Provider status: Important to pharmacists, critical to patients


Validation through inclusion in Medicare Part B could lead to recognition of pharmacists as healthcare providers across the board.

Stacie MaassIf you had asked most pharmacy professionals a year ago about the possibility of bipartisan, bicameral federal legislation recognizing pharmacists and their patient-care services, a likely answer would have been, “I hope so.” Today, slightly more than a year after the profession’s most recent push for federal legislation, we have a lot more than hope about which to be excited.

See also: APhA urges members to fight for provider status

Our profession is unified as never before in the pursuit of expanded patient access to pharmacists and their patient-care services. A strong collaboration was formalized in early 2014, when national pharmacy organizations, representing the breadth of our profession, formed the Patient Access to Pharmacists’ Care Coalition (PAPCC). Now, this year-old coalition comprises nearly 30 organizations that represent patients, pharmacists, pharmacies, and other interested stakeholders.

Building on last year’s momentum, we began 2015 and a new Congressional session with the introduction of the Pharmacy and Medically Underserved Areas Enhancement Act - H.R. 592/ S. 314 - in the House and Senate. Just like the last year’s House legislation (H.R. 4190), the Act would enable patient access to, and payment for, Medicare Part B services delivered by state-licensed pharmacists in medically underserved communities.

Help for the underserved

While the successful passage of H.R. 592/ S. 314 is a priority for our profession, it is absolutely critical to our patients. The legislation is about increasing access to healthcare for some our most vulnerable citizens - patients in medically underserved communities, especially seniors. Patient access to healthcare is a real issue across the United States. It is expected to worsen with a projected shortage in primary care providers, more insured individuals entering the healthcare system, and a continually aging population.

For decades, pharmacists have been among the few health professionals who lack recognition under federal law. As healthcare becomes increasingly complex and medication use rises, federal law must keep up and recognize the vital role pharmacists play in coordinated care delivery. H.R. 592/ S. 314 will give patients greater access to healthcare through pharmacists’ patient-care services, allow pharmacists to work more closely with other healthcare professionals to manage chronic conditions, help patients transition among healthcare settings, and optimize medication use. While the legislation targets Medicare beneficiaries in medically underserved communities, many state and private health plans often cite the omission from Medicare Part B as a reason for lack of coverage of pharmacists’ patient-care services. The American Pharmacists Association (APhA) believes this legislation will provide the business infrastructure to support pharmacists in meeting the healthcare needs of all patients.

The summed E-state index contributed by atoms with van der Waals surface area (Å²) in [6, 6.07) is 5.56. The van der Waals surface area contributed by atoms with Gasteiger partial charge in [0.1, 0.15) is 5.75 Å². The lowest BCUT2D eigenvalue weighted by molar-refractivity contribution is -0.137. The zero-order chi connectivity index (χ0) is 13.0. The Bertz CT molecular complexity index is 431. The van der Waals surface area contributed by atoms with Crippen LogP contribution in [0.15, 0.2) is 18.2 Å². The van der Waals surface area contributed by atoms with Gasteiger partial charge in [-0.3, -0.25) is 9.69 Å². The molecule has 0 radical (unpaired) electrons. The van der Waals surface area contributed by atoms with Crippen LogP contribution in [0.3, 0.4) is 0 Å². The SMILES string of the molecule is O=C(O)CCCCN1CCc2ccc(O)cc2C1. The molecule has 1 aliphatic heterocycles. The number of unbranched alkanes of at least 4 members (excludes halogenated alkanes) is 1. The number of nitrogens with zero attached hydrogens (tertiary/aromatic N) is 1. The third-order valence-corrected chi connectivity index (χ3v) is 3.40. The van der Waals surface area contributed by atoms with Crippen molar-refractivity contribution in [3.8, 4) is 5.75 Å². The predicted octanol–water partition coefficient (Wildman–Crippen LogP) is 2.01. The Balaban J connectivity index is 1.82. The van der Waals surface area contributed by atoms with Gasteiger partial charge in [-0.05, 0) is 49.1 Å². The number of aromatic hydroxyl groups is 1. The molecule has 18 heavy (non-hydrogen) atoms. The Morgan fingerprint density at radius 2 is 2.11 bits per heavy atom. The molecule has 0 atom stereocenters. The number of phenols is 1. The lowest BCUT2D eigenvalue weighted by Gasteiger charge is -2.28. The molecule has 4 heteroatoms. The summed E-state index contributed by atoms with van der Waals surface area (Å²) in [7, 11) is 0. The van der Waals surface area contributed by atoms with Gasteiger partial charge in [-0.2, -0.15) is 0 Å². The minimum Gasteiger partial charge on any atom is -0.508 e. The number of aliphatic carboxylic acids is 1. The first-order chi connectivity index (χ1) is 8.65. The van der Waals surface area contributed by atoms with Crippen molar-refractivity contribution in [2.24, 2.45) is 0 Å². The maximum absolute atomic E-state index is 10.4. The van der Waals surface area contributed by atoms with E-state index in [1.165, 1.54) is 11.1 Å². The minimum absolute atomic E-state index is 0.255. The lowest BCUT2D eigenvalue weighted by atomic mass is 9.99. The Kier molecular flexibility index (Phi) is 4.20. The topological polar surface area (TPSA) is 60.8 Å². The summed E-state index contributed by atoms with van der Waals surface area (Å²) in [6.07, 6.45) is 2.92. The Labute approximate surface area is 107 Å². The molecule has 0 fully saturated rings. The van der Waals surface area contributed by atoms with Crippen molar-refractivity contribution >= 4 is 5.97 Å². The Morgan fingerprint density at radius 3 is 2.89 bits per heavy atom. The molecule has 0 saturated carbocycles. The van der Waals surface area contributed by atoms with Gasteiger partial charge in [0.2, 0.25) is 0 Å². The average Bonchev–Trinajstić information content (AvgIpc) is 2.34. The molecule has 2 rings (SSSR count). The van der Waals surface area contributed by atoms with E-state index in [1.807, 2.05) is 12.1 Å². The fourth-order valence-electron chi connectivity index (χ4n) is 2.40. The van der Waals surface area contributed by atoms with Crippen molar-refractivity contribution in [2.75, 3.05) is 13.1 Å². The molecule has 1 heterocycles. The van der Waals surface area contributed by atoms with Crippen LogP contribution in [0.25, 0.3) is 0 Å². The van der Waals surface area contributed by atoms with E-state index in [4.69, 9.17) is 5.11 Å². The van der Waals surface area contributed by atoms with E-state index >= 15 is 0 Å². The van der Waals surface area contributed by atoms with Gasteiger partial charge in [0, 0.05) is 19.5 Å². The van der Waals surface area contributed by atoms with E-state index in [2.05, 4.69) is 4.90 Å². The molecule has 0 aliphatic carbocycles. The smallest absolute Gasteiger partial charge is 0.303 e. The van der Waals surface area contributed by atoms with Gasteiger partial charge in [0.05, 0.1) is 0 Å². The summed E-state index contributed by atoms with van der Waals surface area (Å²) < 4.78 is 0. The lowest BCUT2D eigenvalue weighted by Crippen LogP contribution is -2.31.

State-level efforts matter

Passage of federal legislation alone will not address all the existing barriers that prevent patients from benefiting from the gamut of services pharmacists can provide. In addition to federal efforts, our profession is pursuing state-level and private sector change. Successes occurring in those arenas deliver real-life examples of pharmacists’ value and provide additional momentum to our legislative pursuits. The federal government and other payers are slowly but surely realizing what our patients and other health professionals already know: Pharmacists are highly educated and trained healthcare providers, and when pharmacists are on the patient’s healthcare team, access increases, quality improves, and costs go down.

See also: State associations, APhA discuss provider status

It is truly an exciting time, not only for our profession but also for the patients we serve. Your involvement is critical to the success of this profession-wide initiative. Both APhA and PAPCC will need you as this effort moves forward. Letters to your members of Congress need to be written. Stories of what provider status would do for your patients need to be told. Get ready - your pharmacy organizations will be calling on you in the coming months to do your part!

For more information about our efforts towards federal, state and private sector recognition, or to learn how to get involved in this exciting and historic campaign, visit

Stacie Maass is senior vice president, Pharmacy Practice and Government Affairs, American Pharmacists Association.

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